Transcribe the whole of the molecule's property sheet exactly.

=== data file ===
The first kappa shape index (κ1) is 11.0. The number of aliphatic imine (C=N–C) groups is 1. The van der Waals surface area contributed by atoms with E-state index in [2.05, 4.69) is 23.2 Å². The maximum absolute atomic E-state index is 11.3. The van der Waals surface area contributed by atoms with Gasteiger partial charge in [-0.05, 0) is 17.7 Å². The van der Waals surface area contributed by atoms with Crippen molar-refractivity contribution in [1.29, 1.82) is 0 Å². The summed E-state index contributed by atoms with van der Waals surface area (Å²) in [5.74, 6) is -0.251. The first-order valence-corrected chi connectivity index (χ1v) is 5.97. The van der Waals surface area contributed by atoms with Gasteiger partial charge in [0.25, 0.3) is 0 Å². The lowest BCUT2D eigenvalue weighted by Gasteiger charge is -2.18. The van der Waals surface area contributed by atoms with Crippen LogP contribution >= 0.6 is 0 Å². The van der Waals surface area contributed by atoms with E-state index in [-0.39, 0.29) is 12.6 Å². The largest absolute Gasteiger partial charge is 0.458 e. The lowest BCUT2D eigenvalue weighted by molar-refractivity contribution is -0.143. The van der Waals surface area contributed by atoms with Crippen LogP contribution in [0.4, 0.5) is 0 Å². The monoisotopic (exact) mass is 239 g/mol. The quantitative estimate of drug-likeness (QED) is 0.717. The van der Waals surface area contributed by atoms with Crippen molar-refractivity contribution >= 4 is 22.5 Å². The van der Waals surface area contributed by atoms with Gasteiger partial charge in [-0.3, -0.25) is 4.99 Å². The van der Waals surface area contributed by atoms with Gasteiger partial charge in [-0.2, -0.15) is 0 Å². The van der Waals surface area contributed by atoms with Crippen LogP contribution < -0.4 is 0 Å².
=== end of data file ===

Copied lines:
The first kappa shape index (κ1) is 11.0. The number of aliphatic imine (C=N–C) groups is 1. The van der Waals surface area contributed by atoms with E-state index in [2.05, 4.69) is 23.2 Å². The maximum absolute atomic E-state index is 11.3. The van der Waals surface area contributed by atoms with Gasteiger partial charge in [-0.05, 0) is 17.7 Å². The van der Waals surface area contributed by atoms with Crippen molar-refractivity contribution in [1.29, 1.82) is 0 Å². The summed E-state index contributed by atoms with van der Waals surface area (Å²) in [5.74, 6) is -0.251. The first-order valence-corrected chi connectivity index (χ1v) is 5.97. The van der Waals surface area contributed by atoms with Gasteiger partial charge in [0.25, 0.3) is 0 Å². The lowest BCUT2D eigenvalue weighted by Gasteiger charge is -2.18. The van der Waals surface area contributed by atoms with Crippen LogP contribution >= 0.6 is 0 Å². The van der Waals surface area contributed by atoms with E-state index in [-0.39, 0.29) is 12.6 Å². The largest absolute Gasteiger partial charge is 0.458 e. The lowest BCUT2D eigenvalue weighted by molar-refractivity contribution is -0.143. The van der Waals surface area contributed by atoms with Crippen LogP contribution in [0.4, 0.5) is 0 Å². The monoisotopic (exact) mass is 239 g/mol. The quantitative estimate of drug-likeness (QED) is 0.717. The van der Waals surface area contributed by atoms with Crippen molar-refractivity contribution >= 4 is 22.5 Å². The van der Waals surface area contributed by atoms with Gasteiger partial charge in [-0.3, -0.25) is 4.99 Å². The van der Waals surface area contributed by atoms with Gasteiger partial charge in [-0.2, -0.15) is 0 Å². The van der Waals surface area contributed by atoms with Crippen LogP contribution < -0.4 is 0 Å².